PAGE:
Lightening the Mental Load

Lightening the Mental Load

The arduous task of planning and organizing the household is an invisible phenomenon called the mental load.

Planning and organizing is an endless cycle in home management. Meal plans, organizing schedules, due dates, and managing the budget are only some of the things that require planning ahead for a smooth family routine. Arduous and time consuming, the stress that I feel handling these invisible task is real.

It’s hard to prove that you’ve been productive at home when there is no proof of the invisible task we do to make sure the household is on track. I feel tired but I also feel it’s not acceptable to say that all those thinking and planning is more tiring than my full time job.

There is no way to lighten this endless mental load but to share it with V. The most difficult part is learning how to communicate about it to my husband. At first, I sounded grumpy and complaining too much of him. It wasn’t until a huge fight that I was able to modify my communication style. It was hard to share the list in my head without sounding judgmental or impatient because I have to explain things in details. I would rather do all of it on my own than explain. The problem lies in the fact that I can’t do all of it on my own… I am lucky to have a patient man. 

No day is perfect but we try to get better everyday. 

The huge fight that has lead me to become better at communicating my thoughts to my husband was back in 2005. 14 years later, V and I share my mental load more efficiently. Here’s what’s working for us:

1. Slow Down with Chores and Commitments

I need a day in a week where I slow down from commitments, errands, and chores. I use this time to think of  our plans of the previous, present and next week. When things get busy and I don’t have the luxury to slow down, I just choose 3 important tasks we need to accomplish and force a day within the next three days to slow down.  

2. Make a To Do List

I am dependent on lists. It’s the only way I can make sure I haven’t forgotten anything. I have a list of things to buy, a list of when payments are due, a list of things I need to do, appointment lists, list of what I want to do, a list of passwords and accounts… it goes on. Lists, for as long as it’s correct and realistic, saves time, is efficient and lessens anxiety.

3. Set Reminders

I never leave without my phone. It is the only thing that I know I will pay attention to whenever it makes a sound. I take advantage of that by setting up reminders in my phone.

 4. Timing is Gold 

By knowing our individual schedules, we know when to bring up a subject or not. We also know how to adjust our schedules if needed. Schedules are guidelines for us. We haven’t been able to follow it perfectly because something always comes up. I have accepted this, I have also mastered the art of adjusting our schedules as needed.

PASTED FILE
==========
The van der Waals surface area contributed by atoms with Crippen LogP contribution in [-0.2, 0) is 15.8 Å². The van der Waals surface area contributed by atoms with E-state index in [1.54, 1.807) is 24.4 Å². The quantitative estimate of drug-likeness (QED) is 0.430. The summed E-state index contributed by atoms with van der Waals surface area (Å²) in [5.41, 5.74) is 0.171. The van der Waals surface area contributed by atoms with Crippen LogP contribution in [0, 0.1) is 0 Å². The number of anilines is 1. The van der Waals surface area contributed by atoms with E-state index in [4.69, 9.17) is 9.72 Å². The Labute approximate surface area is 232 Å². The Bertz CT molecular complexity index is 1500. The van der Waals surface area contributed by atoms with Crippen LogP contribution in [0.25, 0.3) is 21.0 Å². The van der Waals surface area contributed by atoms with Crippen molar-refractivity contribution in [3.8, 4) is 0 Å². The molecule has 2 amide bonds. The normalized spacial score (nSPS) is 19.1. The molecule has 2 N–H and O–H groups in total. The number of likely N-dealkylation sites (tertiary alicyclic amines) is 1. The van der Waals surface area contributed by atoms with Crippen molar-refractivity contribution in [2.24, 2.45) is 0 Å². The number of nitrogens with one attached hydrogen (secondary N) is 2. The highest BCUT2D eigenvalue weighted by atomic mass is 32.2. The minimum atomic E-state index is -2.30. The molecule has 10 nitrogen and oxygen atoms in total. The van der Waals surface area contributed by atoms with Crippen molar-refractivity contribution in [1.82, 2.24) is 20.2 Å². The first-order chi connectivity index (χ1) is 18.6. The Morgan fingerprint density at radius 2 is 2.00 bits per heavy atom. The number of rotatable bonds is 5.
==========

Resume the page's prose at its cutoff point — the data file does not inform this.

5. Huddle

At least once a week, when I know V is ready to give me his undivided attention, I share with him my mental load. This is when we talk about our schedules, budget, appointments and splitting of chores. We don’t do 50/50. It has never worked for us. Some days he does more. Some days I do more.What’s important is we agreed who does what. 

6. We Go Out

We don’t do fancy. We never have. Mainly because we can’t afford it. But we go out. We like to explore local restaurants. Talking about our family stuff seems easier for us when we eat out. Subjects don’t sound serious and boring and heavy. As soon as we are done talking about my mental load, we talk about the food and take walks. It’s sounds simple but I must admit, it has taken a lot of practice to get to this level of communication where we are now.

 7. Accept the Task of Following Up Once in a While

It has taken me a long time to accept this. I get easily irritated when I need to repeat myself. But following up with V is something I had to do, calmly. He depends on me to remind him of due dates and things that needs to get done especially when we have too much to do with very little time. That’s why I make a list for him. The good news is he likes his list that I make for him.

V and I have been to hell and back. Perhaps couples who have been married for more than half of their lives have. We’ve done the hard work. We keep doing the hard work. This time, it just looks easier for us because we know how to do it better. 


The Mental Load Phenomenon, they say is a feminist thing. Maybe. All I know is, working to share it with my partner lightens the load. It helps a lot. It’s the secret of our partnership. 



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